Workers Regret Not Saving More for Retirement:
American Century Investments’ fifth annual Plan Participant Study indicated that roughly 90% of retirement plan participants articulated regret about their retirement savings habits. Those who reported having a “great deal” of regret — pre-retirees in the 55-to-65 age group — rose by 5% just in the past two years.
“Not saving for retirement was cited as the most common personal regret — more than not being a better person or having better personal relationships,” Diane Gallagher, American Century Investments vice president for client marketing stated, “People recognize the importance of saving but lack that general direction or push to get started.”
A survey conducted during the third quarter among 1,500 full-time workers between ages 25 and 65 who were participating in their employer’s retirement plan, projected their retirement at some point, and were not government worker was done by Washington, D.C.-based Mathew Greenwald and Associates.
Participants indicated that they most regretted the first five years of their working lives, with over 90% stating it would be “at least somewhat important to tell their younger selves to save more.” Interestingly, a full 75% acknowledged that their early-career self would be only “somewhat likely” to accept that advice.
Not earning enough, having debts to pay off and incurring unexpected expenses accounted for the participants most common barriers to saving. When asked to grade themselves, they gave themselves a “C” for how good they did in setting aside money for retirement, given their resources and circumstances.
“We continue to see this disconnect in people knowing what they ‘should do’ against what they actually do with respect to saving,” American Century Investments’ Gallagher said. “Although participants recognize that responsibility and gravity, they still struggle with overcoming inertia to move forward.”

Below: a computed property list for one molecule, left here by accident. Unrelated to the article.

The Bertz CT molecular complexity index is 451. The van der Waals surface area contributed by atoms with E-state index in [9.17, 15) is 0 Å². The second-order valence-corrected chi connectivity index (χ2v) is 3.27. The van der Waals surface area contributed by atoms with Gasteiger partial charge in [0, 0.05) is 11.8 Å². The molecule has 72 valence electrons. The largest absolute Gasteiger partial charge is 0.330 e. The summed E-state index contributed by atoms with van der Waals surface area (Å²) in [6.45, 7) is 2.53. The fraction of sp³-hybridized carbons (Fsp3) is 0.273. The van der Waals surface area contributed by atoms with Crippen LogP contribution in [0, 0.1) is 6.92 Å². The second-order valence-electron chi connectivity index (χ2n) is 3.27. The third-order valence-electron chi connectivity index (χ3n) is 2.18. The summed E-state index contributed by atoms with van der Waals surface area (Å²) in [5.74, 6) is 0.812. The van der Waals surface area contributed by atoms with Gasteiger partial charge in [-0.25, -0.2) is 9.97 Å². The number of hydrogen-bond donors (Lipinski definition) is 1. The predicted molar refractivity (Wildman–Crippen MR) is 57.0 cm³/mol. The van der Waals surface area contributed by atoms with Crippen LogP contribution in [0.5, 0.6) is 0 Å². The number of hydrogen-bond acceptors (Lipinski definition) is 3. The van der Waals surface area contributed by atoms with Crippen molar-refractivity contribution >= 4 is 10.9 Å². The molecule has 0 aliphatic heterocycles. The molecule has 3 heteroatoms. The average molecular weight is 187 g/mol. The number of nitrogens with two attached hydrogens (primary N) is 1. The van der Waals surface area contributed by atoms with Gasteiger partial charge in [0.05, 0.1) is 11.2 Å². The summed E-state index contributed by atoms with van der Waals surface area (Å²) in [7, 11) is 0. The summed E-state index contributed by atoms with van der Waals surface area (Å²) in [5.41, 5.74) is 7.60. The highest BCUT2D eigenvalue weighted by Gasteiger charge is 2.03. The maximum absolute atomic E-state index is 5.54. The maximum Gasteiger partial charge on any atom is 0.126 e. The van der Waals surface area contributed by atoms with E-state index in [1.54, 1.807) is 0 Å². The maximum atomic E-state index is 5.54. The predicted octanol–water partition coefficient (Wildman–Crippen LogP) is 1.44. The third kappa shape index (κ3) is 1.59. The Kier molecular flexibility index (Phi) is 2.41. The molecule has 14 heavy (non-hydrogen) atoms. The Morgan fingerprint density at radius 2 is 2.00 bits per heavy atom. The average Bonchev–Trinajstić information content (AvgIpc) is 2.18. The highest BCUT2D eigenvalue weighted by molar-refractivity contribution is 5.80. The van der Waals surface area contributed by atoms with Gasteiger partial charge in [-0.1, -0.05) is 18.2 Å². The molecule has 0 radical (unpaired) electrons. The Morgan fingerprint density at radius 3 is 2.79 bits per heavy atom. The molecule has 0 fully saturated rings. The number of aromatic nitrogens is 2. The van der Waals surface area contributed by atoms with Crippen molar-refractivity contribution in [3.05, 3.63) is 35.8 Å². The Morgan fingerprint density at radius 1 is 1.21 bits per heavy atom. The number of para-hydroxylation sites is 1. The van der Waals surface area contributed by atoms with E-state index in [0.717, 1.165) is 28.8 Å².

These study results underscore the importance employers play in encouraging participants to save for retirement.
Almost half of survey respondents indicated their employer’s role was crucial in getting them to save. They graded their employers at a ‘B-’ for the job done offering a retirement plan that presented the opportunity to save, invest and accumulate retirement savings.
The survey posed two possibilities:
• Receive a 100% match on their 3%-of-salary retirement plan contributions or
• A 3% higher salary.
• 77% of pre-retirees and 75% of younger respondents indicated they would take the match;
• 78% of pre-retirees and 69% of the others chose a match when asked about substituting 6% for 3%.
Gallagher said, “The idea that employees would accept a higher match over higher salary may have implications for plan sponsors and their consultants in structuring compensation and benefit programs. It is certainly a perspective that is worth examining within a particular organization.”
Approximately 4/5ths of the participants considered the defined contribution plan one of the most important benefits offered, and 2/3rds said they felt optimistic about a company that offered auto-enrollment, automatic increases and target-date funds.
Clearly, automatic plan features are important to participants who would appreciate defaults around saving rates and investments to assist their investments foundation.
Most of the respondents agreed that the company they work for should offer automatic features. A full 75% believed automatic enrollment at 6% was something the company should do, with over 60% indicating the company should implement this retroactively. 80% of those surveyed expressed interest in a regular, incremental automatic increase, and backed plan investment re-enrollment into target-date solutions.
57% of pre-retirees and 58% of younger participants said they would prefer an employer-run plan over a state-run retirement plan where employers automatically enroll employees.
A growing number of defined contribution plans offered by large employers are adding auto-enrollment, auto-escalation of contributions and Roth options as enhancements to their plans.
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